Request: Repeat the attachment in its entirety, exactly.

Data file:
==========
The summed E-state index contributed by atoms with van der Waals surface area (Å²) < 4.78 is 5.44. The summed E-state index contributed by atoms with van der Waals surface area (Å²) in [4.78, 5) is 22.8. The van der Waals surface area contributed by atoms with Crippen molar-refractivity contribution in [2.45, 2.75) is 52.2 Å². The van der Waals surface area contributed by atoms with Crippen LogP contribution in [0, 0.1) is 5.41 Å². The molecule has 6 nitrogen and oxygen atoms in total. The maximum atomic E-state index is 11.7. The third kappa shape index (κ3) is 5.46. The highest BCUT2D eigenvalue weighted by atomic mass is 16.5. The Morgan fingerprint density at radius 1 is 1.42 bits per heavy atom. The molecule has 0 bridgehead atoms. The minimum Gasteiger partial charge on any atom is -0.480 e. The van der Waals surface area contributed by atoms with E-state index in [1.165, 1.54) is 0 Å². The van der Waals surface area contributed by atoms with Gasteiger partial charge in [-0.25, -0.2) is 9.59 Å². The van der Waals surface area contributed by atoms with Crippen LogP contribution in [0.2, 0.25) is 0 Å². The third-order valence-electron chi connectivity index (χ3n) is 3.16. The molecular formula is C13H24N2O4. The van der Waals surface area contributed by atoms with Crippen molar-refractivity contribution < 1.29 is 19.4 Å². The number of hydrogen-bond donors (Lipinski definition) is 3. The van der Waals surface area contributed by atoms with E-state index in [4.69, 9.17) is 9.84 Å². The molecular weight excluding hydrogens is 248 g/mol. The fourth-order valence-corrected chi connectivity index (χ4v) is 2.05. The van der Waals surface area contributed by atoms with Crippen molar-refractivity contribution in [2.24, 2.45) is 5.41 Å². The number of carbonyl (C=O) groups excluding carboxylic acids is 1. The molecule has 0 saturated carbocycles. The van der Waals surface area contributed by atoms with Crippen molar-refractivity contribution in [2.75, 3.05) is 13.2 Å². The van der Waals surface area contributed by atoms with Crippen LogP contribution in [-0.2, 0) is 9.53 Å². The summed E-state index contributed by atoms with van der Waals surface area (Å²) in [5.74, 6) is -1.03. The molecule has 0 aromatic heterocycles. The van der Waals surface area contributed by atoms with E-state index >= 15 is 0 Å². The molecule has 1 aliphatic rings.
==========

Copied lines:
The summed E-state index contributed by atoms with van der Waals surface area (Å²) < 4.78 is 5.44. The summed E-state index contributed by atoms with van der Waals surface area (Å²) in [4.78, 5) is 22.8. The van der Waals surface area contributed by atoms with Crippen molar-refractivity contribution in [2.45, 2.75) is 52.2 Å². The van der Waals surface area contributed by atoms with Crippen LogP contribution in [0, 0.1) is 5.41 Å². The molecule has 6 nitrogen and oxygen atoms in total. The maximum atomic E-state index is 11.7. The third kappa shape index (κ3) is 5.46. The highest BCUT2D eigenvalue weighted by atomic mass is 16.5. The Morgan fingerprint density at radius 1 is 1.42 bits per heavy atom. The molecule has 0 bridgehead atoms. The minimum Gasteiger partial charge on any atom is -0.480 e. The van der Waals surface area contributed by atoms with E-state index in [1.165, 1.54) is 0 Å². The van der Waals surface area contributed by atoms with Gasteiger partial charge in [-0.25, -0.2) is 9.59 Å². The van der Waals surface area contributed by atoms with Crippen LogP contribution in [0.2, 0.25) is 0 Å². The third-order valence-electron chi connectivity index (χ3n) is 3.16. The molecular formula is C13H24N2O4. The van der Waals surface area contributed by atoms with Crippen molar-refractivity contribution < 1.29 is 19.4 Å². The number of hydrogen-bond donors (Lipinski definition) is 3. The van der Waals surface area contributed by atoms with E-state index in [4.69, 9.17) is 9.84 Å². The molecular weight excluding hydrogens is 248 g/mol. The fourth-order valence-corrected chi connectivity index (χ4v) is 2.05. The van der Waals surface area contributed by atoms with Crippen molar-refractivity contribution in [2.24, 2.45) is 5.41 Å². The number of carbonyl (C=O) groups excluding carboxylic acids is 1. The molecule has 0 saturated carbocycles. The van der Waals surface area contributed by atoms with Crippen molar-refractivity contribution in [2.75, 3.05) is 13.2 Å². The van der Waals surface area contributed by atoms with Crippen LogP contribution in [-0.2, 0) is 9.53 Å². The summed E-state index contributed by atoms with van der Waals surface area (Å²) in [5.74, 6) is -1.03. The molecule has 0 aromatic heterocycles. The van der Waals surface area contributed by atoms with E-state index >= 15 is 0 Å². The molecule has 1 aliphatic rings.